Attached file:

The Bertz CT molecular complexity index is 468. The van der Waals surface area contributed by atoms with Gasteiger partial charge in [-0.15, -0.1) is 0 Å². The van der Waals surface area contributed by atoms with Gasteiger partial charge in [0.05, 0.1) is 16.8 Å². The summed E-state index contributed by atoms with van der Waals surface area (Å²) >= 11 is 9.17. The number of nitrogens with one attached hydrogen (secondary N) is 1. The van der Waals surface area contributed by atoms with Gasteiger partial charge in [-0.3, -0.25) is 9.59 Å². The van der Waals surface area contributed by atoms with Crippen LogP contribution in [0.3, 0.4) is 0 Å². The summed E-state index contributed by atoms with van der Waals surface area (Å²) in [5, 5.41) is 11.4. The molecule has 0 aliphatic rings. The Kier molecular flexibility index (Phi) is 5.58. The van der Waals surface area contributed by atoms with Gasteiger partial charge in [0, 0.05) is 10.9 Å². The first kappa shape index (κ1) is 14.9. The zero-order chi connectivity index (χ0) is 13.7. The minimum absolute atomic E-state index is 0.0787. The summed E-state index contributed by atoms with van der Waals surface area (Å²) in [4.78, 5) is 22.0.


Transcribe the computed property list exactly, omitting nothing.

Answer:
The Bertz CT molecular complexity index is 468. The van der Waals surface area contributed by atoms with Gasteiger partial charge in [-0.15, -0.1) is 0 Å². The van der Waals surface area contributed by atoms with Gasteiger partial charge in [0.05, 0.1) is 16.8 Å². The summed E-state index contributed by atoms with van der Waals surface area (Å²) >= 11 is 9.17. The number of nitrogens with one attached hydrogen (secondary N) is 1. The van der Waals surface area contributed by atoms with Gasteiger partial charge in [-0.3, -0.25) is 9.59 Å². The van der Waals surface area contributed by atoms with Crippen LogP contribution in [0.3, 0.4) is 0 Å². The summed E-state index contributed by atoms with van der Waals surface area (Å²) in [5, 5.41) is 11.4. The molecule has 0 aliphatic rings. The Kier molecular flexibility index (Phi) is 5.58. The van der Waals surface area contributed by atoms with Gasteiger partial charge in [0, 0.05) is 10.9 Å². The first kappa shape index (κ1) is 14.9. The zero-order chi connectivity index (χ0) is 13.7. The minimum absolute atomic E-state index is 0.0787. The summed E-state index contributed by atoms with van der Waals surface area (Å²) in [4.78, 5) is 22.0.